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Director Young-mi Lee upends Korean mores

In her feature debut, 'Secrets, Objects,' a middle-aged woman has an affair with a much-younger man.

April 29, 2011|By John Glionna, Los Angeles Times
  • Filmmaker Young-mi Lee directed "Secrets, Objects."
Filmmaker Young-mi Lee directed "Secrets, Objects." (Matt Douma, For The Times )

Reporting from Seoul —

Young-mi Lee is a South Korean filmmaker who likes to expose secrets. Her movies plumb deep into her characters' psyches, revealing confidential lives and repressed desires.

Her 10 short films have been populated by the likes of a cab driver who realizes she's a lesbian; a composer with a closeted sexual drive; and two roommates — one Japanese, one Korean — whose sublimated racism is exposed in a battle over a man.

"I like to focus on a person who doesn't look very special and dig deep into their life," she said. "And every single time, this otherwise very normal character is harboring a huge secret."

Now, in her first feature-length movie, "Secrets, Objects," the 45-year-old London-trained director is taking on her most controversial subject yet: the voracious, hidden sexual appetite of a supposedly happily married, middle-aged woman in Seoul.

The movie premieres Saturday at South Korea's Jeonju International Film Festival and is still looking for domestic and international distribution, yet already it's raising eyebrows. In a country that's hypermodern in many regards, "Secrets, Objects," shines an uncomfortable spotlight on the still very traditional mores of marriage and the identity of wives vis-à-vis husbands.

The film centers on a 40-year-old college professor, played by Jang Seo-hee, who maintains a supersized inner lie: Though she's the author of a bestselling book on how to maintain a happy marriage, she long ago separated from her husband. But in a culture where many women lack a public persona outside their relationship, she feels forced to keep the breakup a secret.

Her charade unravels after she stumbles into a relationship with a man 19 years her junior, played by Jung Suk Won, a male escort who also happens to be her student. Their frank, often out-of-control affair teaches her how to pursue her sexual fantasies in a world dominated by men's desires.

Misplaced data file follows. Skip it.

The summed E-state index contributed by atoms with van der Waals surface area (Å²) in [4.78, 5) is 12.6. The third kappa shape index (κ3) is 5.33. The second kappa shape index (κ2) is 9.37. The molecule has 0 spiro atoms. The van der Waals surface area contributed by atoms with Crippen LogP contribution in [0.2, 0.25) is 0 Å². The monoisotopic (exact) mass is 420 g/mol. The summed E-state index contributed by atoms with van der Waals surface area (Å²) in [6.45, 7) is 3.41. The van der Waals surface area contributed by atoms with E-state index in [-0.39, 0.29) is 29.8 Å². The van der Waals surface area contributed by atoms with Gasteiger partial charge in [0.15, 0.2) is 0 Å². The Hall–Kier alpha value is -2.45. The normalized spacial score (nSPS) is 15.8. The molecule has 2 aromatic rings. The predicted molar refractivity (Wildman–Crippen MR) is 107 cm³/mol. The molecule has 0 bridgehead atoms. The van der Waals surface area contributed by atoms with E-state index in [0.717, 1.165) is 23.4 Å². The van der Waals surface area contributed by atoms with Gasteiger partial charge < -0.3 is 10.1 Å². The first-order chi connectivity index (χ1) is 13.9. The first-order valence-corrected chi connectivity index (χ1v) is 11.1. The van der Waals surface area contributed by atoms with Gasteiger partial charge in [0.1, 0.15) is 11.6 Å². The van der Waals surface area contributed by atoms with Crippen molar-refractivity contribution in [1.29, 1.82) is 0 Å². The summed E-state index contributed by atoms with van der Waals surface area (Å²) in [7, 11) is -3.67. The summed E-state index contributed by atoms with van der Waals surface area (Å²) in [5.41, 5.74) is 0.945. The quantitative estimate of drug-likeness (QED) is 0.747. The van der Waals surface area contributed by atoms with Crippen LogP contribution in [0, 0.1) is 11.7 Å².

The film stands out against typical South Korean movie fare in which women are seldom the pursuers and in which older women are often portrayed as sexless housewives whose ferocity is expressed in their protectiveness of their marriages and children but never in the bedroom.

"The movie has two very deep-rooted taboos," said Korean film critic Kim Young-jin. "It breaks the Confucian teaching about teachers and students and will make people very uncomfortable with the portrayal of a middle-aged woman driven by her sexual desire. It's an incredibly provocative film for Korea."

Not surprisingly, it wasn't easy for Lee to fund her million-dollar budget.

"When I showed the script to potential female investors, they all said, 'This is my story,' but most were too afraid to take on the system," Lee recalled. "With the men, their faces changed when they read it. I could tell instantly that they didn't like it; they didn't like the role reversal."

The filmmaker — whose shorts have been featured at festivals in London, São Paulo, Brazil; Berlin and San Francisco — recalls being aware, even as a child in the 1970s, of the unequal relations between the sexes in South Korea.

"Men don't play by the same rules," she said. "When I was 9, I looked at my parents and said, 'If this is married life, I'm never going to get married.'"

Lee lost herself in the darkness of movie theaters. As a college student in the 1980s, she took part in demonstrations against South Korea's repressive military regime. Her activism earned her four months in jail, where she shared a cell with nine other women, seven of whom had been accused of adultery. (Even today, technically, men and women can be charged with adultery, although men can pay for sex and not face charges.)

"I was shocked," Lee recalled. "These women were the same as me. They didn't look like prostitutes or even criminals."

One told Lee she had fallen for a man 15 years her junior. She ran off with her lover on his motorcycle, pursued by her husband; she was later sentenced to jail for her indiscretion. The woman told her: "I loved him so much, but I still wanted my husband too. I wanted them both in my house."

Still young and inexperienced, Lee couldn't grasp the poignancy of the woman's pain. "But her story pierced my heart like an arrow."

In 1995, she left South Korea to attend Britain's National Film and Television School. Six years later she returned to Seoul. Though much changed after the military regime was toppled in 1987 and democracy had blossomed in her country, she felt men still ruled the roost in 21st century South Korea.

Lee plunged into moviemaking. In 2008, she decided to make her first feature-length film. And she knew the subject she had to explore. "If I didn't tell this story, I'd regret it for my entire life as both a woman and a filmmaker," she said.

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